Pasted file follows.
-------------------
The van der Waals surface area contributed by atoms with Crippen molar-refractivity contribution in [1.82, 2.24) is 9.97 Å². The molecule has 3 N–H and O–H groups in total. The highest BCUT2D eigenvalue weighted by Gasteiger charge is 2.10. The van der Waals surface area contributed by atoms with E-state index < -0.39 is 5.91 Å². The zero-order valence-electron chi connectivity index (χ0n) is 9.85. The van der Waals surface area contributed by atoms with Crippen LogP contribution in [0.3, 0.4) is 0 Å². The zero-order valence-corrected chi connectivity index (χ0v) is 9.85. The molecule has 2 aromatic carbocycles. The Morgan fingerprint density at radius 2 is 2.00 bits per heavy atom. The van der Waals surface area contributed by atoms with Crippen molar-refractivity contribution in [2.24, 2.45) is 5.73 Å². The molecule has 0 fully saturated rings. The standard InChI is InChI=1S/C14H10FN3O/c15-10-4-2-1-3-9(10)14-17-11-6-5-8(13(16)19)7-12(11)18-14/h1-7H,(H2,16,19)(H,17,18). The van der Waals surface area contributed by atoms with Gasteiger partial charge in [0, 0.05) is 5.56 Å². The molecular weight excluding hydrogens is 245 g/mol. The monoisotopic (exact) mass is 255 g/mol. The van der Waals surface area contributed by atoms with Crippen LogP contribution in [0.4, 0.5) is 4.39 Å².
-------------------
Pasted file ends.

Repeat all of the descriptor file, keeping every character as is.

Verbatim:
The van der Waals surface area contributed by atoms with Crippen molar-refractivity contribution in [1.82, 2.24) is 9.97 Å². The molecule has 3 N–H and O–H groups in total. The highest BCUT2D eigenvalue weighted by Gasteiger charge is 2.10. The van der Waals surface area contributed by atoms with E-state index < -0.39 is 5.91 Å². The zero-order valence-electron chi connectivity index (χ0n) is 9.85. The van der Waals surface area contributed by atoms with Crippen LogP contribution in [0.3, 0.4) is 0 Å². The zero-order valence-corrected chi connectivity index (χ0v) is 9.85. The molecule has 2 aromatic carbocycles. The Morgan fingerprint density at radius 2 is 2.00 bits per heavy atom. The van der Waals surface area contributed by atoms with Crippen molar-refractivity contribution in [2.24, 2.45) is 5.73 Å². The molecule has 0 fully saturated rings. The standard InChI is InChI=1S/C14H10FN3O/c15-10-4-2-1-3-9(10)14-17-11-6-5-8(13(16)19)7-12(11)18-14/h1-7H,(H2,16,19)(H,17,18). The van der Waals surface area contributed by atoms with Gasteiger partial charge in [0, 0.05) is 5.56 Å². The molecular weight excluding hydrogens is 245 g/mol. The monoisotopic (exact) mass is 255 g/mol. The van der Waals surface area contributed by atoms with Crippen LogP contribution in [0.4, 0.5) is 4.39 Å².